This day was different. The school that was visiting happened to be a private Christian academy, and I think you can probably see where this is going. I taught two different groups from the school back to back. In both groups, the kids were engaged with the program and loved all the exciting demos that they got to participate in.
The parents, not so much. After the first class, a woman came up to me and said she needed to have a word. She explained to me that they are a Christian school that teaches creationism, and that what I had said about stars was something that these students were not ready to think about. She informed me that she had received multiple text messages from other adults in the room, taking offense to what I had said. She was very careful and respectful towards me with her words, and she kindly asked if I would leave that part out for the next group.
Without much time to process this before my next class, I simply told her that I appreciated her input and would take it into consideration. My immediate reaction was to consider completely ignoring her request and continue as usual – after all, this was a science museum and I was talking about accepted science. I felt that giving in to her demand would be a violation of my own moral compass as a science educator – an admission that it is acceptable to shield these students from scientific knowledge. I was determined to ignore her.
But then another thought process began within me. Surely if I ignored her request then she’d find out about it from the second group, and this could compel her to complain about my refusal to my supervisor. I hadn’t been working for very long at this museum, and I liked the job so far. At this point I was unsure exactly how a complaint this early on would reflect on me.
The next class started and since the nuclear energy part took about 20 minutes, I had about that long to figure out what to do, all the while continuing on with the rest of the presentation as usual. Eventually my initial feeling gave way and I was determined not to censor myself. Plus, I had a whole slide in my PowerPoint dedicated to it and hadn’t taken it out. However the threat of a possible complaint never left my mind, and it seemed as if the text messages had already gotten around to the rest of the adults as they glared at me in anticipation of me leading their students astray from the rigid, narrow dogma that they wanted the kids to accept in lieu of scientific knowledge.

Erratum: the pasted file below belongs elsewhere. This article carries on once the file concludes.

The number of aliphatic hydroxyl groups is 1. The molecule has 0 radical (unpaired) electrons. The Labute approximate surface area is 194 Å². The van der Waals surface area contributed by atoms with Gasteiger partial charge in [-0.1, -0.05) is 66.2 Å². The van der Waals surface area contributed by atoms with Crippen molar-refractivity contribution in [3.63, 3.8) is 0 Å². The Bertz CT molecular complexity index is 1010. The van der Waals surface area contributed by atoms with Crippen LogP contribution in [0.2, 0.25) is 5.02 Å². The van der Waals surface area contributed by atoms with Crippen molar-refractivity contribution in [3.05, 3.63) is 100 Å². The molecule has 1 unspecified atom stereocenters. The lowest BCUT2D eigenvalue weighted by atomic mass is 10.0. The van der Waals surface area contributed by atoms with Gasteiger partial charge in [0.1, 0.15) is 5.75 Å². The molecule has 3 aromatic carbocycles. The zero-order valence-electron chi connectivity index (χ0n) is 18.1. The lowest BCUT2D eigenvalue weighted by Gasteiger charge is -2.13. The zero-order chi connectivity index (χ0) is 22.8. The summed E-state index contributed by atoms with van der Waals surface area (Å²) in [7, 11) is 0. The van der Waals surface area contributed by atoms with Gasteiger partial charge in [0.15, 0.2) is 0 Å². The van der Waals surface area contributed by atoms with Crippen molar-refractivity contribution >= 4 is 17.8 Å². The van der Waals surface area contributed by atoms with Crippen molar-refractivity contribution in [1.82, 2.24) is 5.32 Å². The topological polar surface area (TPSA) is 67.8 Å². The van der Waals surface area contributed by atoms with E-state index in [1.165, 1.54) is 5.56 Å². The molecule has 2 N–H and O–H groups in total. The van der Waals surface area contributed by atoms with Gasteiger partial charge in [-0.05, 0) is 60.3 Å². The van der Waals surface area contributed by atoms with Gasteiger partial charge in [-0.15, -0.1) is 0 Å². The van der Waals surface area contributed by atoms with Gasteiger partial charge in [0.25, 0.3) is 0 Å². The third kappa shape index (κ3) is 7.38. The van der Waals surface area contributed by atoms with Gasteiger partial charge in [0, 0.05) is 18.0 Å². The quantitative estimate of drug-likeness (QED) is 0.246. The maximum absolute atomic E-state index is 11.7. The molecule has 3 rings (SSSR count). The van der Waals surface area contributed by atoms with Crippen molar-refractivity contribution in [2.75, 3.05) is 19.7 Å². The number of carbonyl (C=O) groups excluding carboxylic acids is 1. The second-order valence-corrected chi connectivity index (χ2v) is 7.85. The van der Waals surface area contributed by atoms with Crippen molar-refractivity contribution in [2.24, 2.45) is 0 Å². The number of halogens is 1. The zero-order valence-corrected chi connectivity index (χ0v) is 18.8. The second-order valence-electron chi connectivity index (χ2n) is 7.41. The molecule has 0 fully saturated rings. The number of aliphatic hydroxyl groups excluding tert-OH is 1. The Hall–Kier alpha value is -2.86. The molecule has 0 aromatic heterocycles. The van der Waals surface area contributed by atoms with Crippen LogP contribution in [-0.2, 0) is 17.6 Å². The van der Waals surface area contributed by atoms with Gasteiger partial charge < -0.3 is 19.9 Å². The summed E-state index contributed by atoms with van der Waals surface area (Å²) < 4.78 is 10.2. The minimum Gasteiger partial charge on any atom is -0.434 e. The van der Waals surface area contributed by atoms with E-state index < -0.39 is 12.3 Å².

The nuclear fusion slide came up and I continued with the program as usual. I still talked about atoms combining to make larger atoms in stars and those stars spewing the atoms out into the universe. I talked about how carbon and oxygen are both essential for life, and how these can be made from the synthesis of hydrogen and helium atoms. But part of me is still kicking myself, because the nervousness from being so conflicted led me to not go into as much detail as I usually do, effectively censoring myself. Yet I know I felt much better than if I would have skipped it entirely.
The whole thing left a bad taste in my mouth. It’s such a foreign mindset to me, this notion that certain scientific concepts are so dangerous that children must be kept in the dark. What a disadvantage these kids will have if they grow up in a society built on science but have a malignant stance toward anything that contradicts what the Bible says. What a shame it is that their belief in a higher power may not be wonderfully enhanced and embellished by knowledge and by a science that should more accurately be interpreted as an investigation into the methods of the divine, especially from a theist perspective.
Looking back on it I realize that the whole experience was actually quite thrilling to me. I felt as if I was on the front lines in a war against ignorance, if you’ll pardon my confrontational phrasing. While it is ill-fated that these students are surrounded by adults that wish to mold their susceptible minds into such a constricted dogma, maybe, just maybe, my short diatribe into nucleosynthesis sparked a line of questioning that, fueled by quick access to information over the internet, will allow them some measure of escape from this intellectual prison imposed by the small and unfortunate minds of the adults.
© The Lenoir Voice, 2016.
Isaac Crouch has a B.S. in Physics from Appalachian State University, an M.S. in Applied Science Education from Michigan Tech University, and is the co-creator/host/producer of Citizen:Earth Media Podcast in Morganton, North Carolina.